Exclusive The UK government has inked a deal with Microsoft to prevent Whitehall from paying an extra £15m in licence fees due to a post-Brexit price hike.
After the referendum, Microsoft said it would increase on-premise licensing by 13 per cent and cloud licensing and services by 22 per cent. It blamed "sustained currency changes" which led to a "price misalignment" of the pound.
As of last year, Microsoft is reported to have around £400m in public sector licences.
The government already had a pricing deal in place with Microsoft until June 2017, under a Memorandum of Understanding. However, sources say a deal has been agreed with the Cabinet Office's Common Technology Services to extend that agreement by another year.
The agreement will apply to nearly 200,000 central government customers, as part of a move to Microsoft's Office 365 cloud product. It also includes a freeze for departments at December 2016 prices.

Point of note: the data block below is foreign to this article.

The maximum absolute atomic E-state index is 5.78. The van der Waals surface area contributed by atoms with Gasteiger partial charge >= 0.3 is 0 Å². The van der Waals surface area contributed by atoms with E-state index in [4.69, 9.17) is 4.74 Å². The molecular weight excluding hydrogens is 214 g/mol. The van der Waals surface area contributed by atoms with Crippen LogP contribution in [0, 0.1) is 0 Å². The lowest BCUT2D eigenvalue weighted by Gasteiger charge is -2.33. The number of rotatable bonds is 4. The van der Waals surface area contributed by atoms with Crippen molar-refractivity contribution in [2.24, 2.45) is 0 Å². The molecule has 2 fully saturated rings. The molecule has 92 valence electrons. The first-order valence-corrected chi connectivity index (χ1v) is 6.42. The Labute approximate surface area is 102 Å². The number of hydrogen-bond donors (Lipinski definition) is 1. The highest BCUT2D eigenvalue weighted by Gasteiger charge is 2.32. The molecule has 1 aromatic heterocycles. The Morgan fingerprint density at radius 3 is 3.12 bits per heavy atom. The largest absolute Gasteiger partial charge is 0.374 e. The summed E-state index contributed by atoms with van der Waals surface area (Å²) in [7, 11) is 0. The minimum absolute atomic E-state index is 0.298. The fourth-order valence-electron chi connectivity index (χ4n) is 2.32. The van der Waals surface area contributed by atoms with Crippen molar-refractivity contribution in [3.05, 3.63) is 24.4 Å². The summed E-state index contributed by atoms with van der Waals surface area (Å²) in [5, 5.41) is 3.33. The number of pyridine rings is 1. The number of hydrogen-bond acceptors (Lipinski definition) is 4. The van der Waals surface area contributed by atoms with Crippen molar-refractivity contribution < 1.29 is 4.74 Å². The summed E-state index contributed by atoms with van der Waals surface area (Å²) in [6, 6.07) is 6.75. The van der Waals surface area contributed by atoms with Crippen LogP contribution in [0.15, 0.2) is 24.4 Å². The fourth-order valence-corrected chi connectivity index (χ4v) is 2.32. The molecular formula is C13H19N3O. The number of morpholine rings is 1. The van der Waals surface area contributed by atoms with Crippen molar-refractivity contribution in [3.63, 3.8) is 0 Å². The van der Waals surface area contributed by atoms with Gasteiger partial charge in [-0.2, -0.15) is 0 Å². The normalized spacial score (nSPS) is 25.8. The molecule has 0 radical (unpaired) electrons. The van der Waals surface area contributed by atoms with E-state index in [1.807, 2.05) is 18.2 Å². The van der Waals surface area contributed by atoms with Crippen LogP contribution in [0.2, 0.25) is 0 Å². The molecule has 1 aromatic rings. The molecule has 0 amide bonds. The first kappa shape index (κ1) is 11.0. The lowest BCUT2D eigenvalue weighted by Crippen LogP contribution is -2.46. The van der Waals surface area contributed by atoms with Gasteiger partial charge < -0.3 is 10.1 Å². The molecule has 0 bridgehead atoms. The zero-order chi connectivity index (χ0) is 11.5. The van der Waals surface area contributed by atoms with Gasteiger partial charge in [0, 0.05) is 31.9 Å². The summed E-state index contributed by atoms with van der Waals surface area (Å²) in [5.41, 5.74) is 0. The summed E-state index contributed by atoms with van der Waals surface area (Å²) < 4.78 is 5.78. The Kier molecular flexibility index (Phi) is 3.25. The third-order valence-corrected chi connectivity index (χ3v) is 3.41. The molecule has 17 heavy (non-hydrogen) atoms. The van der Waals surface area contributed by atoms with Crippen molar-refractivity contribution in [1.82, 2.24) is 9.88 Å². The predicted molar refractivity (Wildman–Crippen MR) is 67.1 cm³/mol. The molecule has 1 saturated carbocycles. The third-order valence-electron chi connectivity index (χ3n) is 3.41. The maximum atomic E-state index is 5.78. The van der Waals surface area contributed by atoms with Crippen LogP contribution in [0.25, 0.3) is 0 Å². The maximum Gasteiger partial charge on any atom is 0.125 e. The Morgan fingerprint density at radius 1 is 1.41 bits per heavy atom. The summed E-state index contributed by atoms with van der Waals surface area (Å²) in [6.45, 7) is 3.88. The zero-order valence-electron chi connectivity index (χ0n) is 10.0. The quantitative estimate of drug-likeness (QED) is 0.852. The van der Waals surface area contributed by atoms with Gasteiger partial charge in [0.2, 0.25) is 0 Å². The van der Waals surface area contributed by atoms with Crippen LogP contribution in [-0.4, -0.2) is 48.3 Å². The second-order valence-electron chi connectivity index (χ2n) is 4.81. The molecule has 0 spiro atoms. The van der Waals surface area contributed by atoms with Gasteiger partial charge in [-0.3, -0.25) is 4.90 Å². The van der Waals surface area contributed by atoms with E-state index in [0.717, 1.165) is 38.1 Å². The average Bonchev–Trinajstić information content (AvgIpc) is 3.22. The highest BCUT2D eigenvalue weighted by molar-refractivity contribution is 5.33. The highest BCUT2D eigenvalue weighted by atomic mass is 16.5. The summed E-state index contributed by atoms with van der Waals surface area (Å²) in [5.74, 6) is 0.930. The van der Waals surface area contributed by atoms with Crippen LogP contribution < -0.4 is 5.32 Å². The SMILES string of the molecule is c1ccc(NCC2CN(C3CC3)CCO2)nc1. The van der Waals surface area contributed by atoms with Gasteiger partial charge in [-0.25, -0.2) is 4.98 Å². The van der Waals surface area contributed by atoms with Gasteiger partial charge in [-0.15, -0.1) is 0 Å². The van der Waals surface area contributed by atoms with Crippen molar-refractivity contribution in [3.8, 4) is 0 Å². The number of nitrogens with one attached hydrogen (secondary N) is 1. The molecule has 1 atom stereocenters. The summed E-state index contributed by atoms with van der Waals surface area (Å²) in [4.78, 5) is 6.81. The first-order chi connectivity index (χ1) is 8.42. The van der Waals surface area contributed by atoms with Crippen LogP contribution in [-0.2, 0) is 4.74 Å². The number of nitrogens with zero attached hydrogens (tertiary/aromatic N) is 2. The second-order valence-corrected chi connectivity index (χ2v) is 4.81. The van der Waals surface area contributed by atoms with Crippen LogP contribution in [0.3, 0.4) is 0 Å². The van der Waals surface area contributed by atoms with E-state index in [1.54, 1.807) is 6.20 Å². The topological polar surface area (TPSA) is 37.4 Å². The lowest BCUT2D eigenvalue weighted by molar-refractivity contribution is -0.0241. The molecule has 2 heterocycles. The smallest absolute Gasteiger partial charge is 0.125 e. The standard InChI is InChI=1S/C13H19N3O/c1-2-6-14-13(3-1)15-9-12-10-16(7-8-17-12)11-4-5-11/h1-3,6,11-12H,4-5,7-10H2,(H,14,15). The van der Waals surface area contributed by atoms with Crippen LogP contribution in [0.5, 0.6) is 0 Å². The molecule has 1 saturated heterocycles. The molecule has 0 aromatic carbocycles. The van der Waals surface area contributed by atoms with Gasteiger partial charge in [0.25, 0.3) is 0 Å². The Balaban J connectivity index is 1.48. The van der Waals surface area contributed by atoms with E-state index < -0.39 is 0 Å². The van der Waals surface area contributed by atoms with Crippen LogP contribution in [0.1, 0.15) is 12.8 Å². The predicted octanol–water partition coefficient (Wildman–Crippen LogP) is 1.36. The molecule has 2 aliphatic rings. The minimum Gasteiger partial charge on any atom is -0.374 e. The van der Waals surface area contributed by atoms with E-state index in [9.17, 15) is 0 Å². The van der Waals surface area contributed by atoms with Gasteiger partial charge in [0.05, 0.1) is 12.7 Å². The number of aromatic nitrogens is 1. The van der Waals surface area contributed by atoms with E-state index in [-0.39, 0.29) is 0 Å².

By agreeing the deal, the government is estimated to have avoided forking out an extra £15m.
Back in 2015, the Ministry of Defence signed the single largest Microsoft Enterprise Agreement across the public sector, designed to gradually shift users to the cloud, specifically Office 365.
The department alone is thought to soak up around two-thirds of all government's Microsoft spend.
Last month Prime Minister Theresa May visited Microsoft's campus and paid lip service to the company's role in the UK economy.
She said: "We have a valued relationship with Microsoft and I'm sure we will continue to work with them for years to come." The outfit made no secret of its stance on Brexit in the run-up to the referendum, urging staff to vote remain.
A Cabinet Office spokeswoman said: "As part of our drive to improve efficiency, the government worked with Microsoft last year to continue the existing migration plans of a number of central government departments to Office 365." ®